Abba Abba by Anthony Burgess

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Abba Abba by Anthony Burgess

English fiction / Italian poetry

Source – personnel copy

I said earlier in the year I intend to try to review a Burgess novel or work as this year saw the 100th anniversary of his birth, but as ever I found other things to read so a few months later I return to a second book. This time it is a historical novel, which Burgess wrote a number of in his lifetime and like some of his other historical novels he uses historical fact to construct a novel from and the actual fact is that the English Poet John Keats lived in Rome at the same time as the Italian poet Guiseppe Gioachino Belli.

Giovanni Guliemi, doctor of letters of the university of Bologna, had a small private income derived from the rents of the land in Lazio  left him by his father, who was untimely dead of Naples cholera, some british gold invested with the banker Torlonia, and what he got from the tenants of the first and second floors of the large house facing the Basilica of Santa Cecila in the Piazza named for her in the Tratevere district og Rome. The third, top , floor was enough for his mother and himself.

Another fatherless man also the connection between Keat and Belli whose poem he translated into English

 

So what Burgess imagined is that these two great poets actually meet in Rome. Belli was well-known for writing his poetry in a rough Italian dialect. We find Keats a man who is in his end days he is dying at a house near the Spanish steps where he can hear the music of a nearby fountain. The two meet as Keats gets hold of a translation of one of Bellis earlier poems a poem about manhood. We see the two men try to converse as best they can as neither speaks the other’s language as they connect via French. The second part of the book is a brief description of how JJ wilsom the translator of the Belli works in the second half of the book. explains how a Salford Schoolboy discovered Belli and decide to translate his works as he studied Italian as well as English as  a student a later discovery of his complete works in Italy.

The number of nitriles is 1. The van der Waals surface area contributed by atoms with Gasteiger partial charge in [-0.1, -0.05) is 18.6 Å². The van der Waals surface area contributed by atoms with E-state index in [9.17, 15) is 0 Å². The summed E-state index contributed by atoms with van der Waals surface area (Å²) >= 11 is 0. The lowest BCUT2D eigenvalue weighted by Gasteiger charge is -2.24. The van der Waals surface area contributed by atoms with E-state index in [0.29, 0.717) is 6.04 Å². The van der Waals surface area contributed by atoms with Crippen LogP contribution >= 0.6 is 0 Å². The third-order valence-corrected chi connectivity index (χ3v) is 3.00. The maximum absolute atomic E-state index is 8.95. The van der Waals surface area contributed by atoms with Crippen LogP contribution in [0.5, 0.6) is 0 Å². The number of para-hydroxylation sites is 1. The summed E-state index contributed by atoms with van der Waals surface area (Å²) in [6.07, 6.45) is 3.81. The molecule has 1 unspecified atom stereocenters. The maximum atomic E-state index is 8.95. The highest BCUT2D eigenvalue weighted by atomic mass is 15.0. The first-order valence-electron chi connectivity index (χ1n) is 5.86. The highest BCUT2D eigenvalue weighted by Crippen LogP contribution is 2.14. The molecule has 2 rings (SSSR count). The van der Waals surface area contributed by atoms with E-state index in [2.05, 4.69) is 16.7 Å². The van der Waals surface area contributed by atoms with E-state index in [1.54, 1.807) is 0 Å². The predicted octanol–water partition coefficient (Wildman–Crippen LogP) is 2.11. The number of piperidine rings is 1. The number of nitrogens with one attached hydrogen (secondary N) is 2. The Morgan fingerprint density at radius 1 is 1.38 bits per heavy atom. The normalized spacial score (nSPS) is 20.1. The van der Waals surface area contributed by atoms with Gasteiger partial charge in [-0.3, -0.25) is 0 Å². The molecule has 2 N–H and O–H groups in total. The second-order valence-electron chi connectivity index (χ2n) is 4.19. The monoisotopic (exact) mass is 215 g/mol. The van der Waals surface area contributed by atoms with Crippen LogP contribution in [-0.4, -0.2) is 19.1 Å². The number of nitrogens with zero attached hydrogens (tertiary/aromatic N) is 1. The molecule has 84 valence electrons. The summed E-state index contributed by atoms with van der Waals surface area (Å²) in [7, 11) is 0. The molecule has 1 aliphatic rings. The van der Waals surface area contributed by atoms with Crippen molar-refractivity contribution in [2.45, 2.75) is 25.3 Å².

The creation of the world

One day the bakers god and son set to

and baked, to show their pasta-maker’s skill,

This loaf the world, though the idd imbecile

Swears it’s a melon, and the thing just grew,

They made a sun, a moon, a green and blue

Atlas, chucked stars like money from a till,

Set birds high, beasts low, fishes lower still.

Planted their plants, they yawned: Aye that’ll do

First verse of a Belli poem translated by Burgess himself from Italian

This is a short book the first part is a mere sixty pages of Keats in Rome a city which Burgess himself had a flat for many years , so we get a real feel of the city and also of the character like Elton,  Severn  and Bonaparte’s daughter all were part of Keats life at the time(I googled Isaac Marmaduke Elton as that named seems a little surreal he was a real character and friend of Keats.  We have the meeting of the two great men may be like a brother relationship between Keats and Belli as Abba means father, they also both lost the fathers very young as well. They had a lot in common as poets. Belli is relatively unknown and was a poet that Burgess championed with his translation of his works into English. This shows what Burgess did well in other books like a dead man in Deptford and this is to use a piece of history here Keat in Rome and the fact that something else occurred that Belli was there at the same time. He did the same with Marlowe in the dead man in Deptford making him into a spy and much more than he was. That is the brilliant touch Burgess had to just imagine the scenario and build his book around it.

 

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